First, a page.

Here's our weekly roundup of recent articles on investing and other financial topics. We hope you find them interesting and helpful.
- Beware the madness of markets (Financial Times). "Fear of missing out is a powerful force."
- Is this 1929 or 1998? (Charlie Bilello, Compound Advisors blog). In some ways, today's market resembles past markets. But be careful about reading too much into comparisons.
- The investment strategy that makes your life easier (Ben Carlson, A Wealth of Common Sense). A primer on "dollar-cost averaging."
- Large caps are…underperforming? (Michael Batnick, The Irrelevant Investor). The big names (Amazon, Apple, etc.) may get all the attention, but smaller stocks have been smoking hot.
- U.S. budget deficits to be near or above $1 trillion annually over next decade, Congressional Budget Office says (MarketWatch via Fidelity). But the CBO forecasts "are likely overly optimistic"(!) because they "do not take into account plans by Democrats in Congress to pass a $1.9 trillion coronavirus economic-aid package in the coming weeks."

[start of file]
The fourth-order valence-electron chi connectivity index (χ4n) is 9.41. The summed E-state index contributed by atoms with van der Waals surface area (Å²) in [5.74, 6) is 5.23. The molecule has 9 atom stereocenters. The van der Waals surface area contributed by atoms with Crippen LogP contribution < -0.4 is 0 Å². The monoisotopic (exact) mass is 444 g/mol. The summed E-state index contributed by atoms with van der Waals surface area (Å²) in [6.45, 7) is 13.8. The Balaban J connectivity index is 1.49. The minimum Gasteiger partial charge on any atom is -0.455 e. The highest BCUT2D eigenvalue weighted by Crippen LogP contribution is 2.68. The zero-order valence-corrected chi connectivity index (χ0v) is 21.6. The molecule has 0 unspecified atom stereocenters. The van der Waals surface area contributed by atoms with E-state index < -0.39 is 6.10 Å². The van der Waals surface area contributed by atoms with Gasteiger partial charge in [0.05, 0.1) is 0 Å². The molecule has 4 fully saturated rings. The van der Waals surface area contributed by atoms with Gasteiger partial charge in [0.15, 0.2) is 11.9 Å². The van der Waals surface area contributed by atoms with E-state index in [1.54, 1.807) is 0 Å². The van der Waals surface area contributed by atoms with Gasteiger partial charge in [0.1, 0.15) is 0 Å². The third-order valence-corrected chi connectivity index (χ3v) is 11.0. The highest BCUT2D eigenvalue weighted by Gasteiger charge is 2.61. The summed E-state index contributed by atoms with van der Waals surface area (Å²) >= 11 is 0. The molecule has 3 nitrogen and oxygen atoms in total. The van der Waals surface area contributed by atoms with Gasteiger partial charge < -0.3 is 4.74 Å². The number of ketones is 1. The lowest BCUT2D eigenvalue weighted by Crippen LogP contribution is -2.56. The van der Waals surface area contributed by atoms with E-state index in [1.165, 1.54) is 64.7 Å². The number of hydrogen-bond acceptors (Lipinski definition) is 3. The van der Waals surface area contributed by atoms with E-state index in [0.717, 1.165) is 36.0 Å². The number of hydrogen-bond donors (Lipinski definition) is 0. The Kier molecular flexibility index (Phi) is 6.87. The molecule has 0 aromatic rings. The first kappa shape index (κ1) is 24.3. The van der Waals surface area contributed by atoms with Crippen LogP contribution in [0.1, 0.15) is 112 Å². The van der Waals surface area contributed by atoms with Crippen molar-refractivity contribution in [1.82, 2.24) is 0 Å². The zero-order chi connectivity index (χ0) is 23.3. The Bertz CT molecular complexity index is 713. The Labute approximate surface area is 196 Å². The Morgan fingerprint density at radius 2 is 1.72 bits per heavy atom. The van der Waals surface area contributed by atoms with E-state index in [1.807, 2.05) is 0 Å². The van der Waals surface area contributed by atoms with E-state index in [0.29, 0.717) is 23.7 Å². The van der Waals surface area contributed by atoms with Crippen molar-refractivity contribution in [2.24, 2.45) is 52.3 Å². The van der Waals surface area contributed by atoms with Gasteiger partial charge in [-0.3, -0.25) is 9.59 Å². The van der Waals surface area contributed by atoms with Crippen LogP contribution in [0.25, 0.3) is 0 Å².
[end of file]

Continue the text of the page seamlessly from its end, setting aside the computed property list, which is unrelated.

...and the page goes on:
- Federal income tax guide for 2021 (Good Financial Cents). It's that time of year again.
- How 10 types of retirement income get taxed (Kiplinger). You can never retire from taxes.
- In 'do-over,' enrollment in Affordable Care Act health insurance reopens (New York Times). A new three-month sign-up period begins next week, courtesy of a Biden administration executive order.
- Final thoughts (Kathleen M. Rehl, Humble Dollar). It's crucial to have an estate plan. But it's also wise to share your non-material treasures — your values, hopes, and memories — with your family and friends via a "legacy letter."
- God cares a lot about money, say faith finance groups, and maybe you should too (Religion News Service via MinistryWatch). A secular news organization reports on several faith-based organizations, including Crown Financial Ministries, teaching about the Bible and money.
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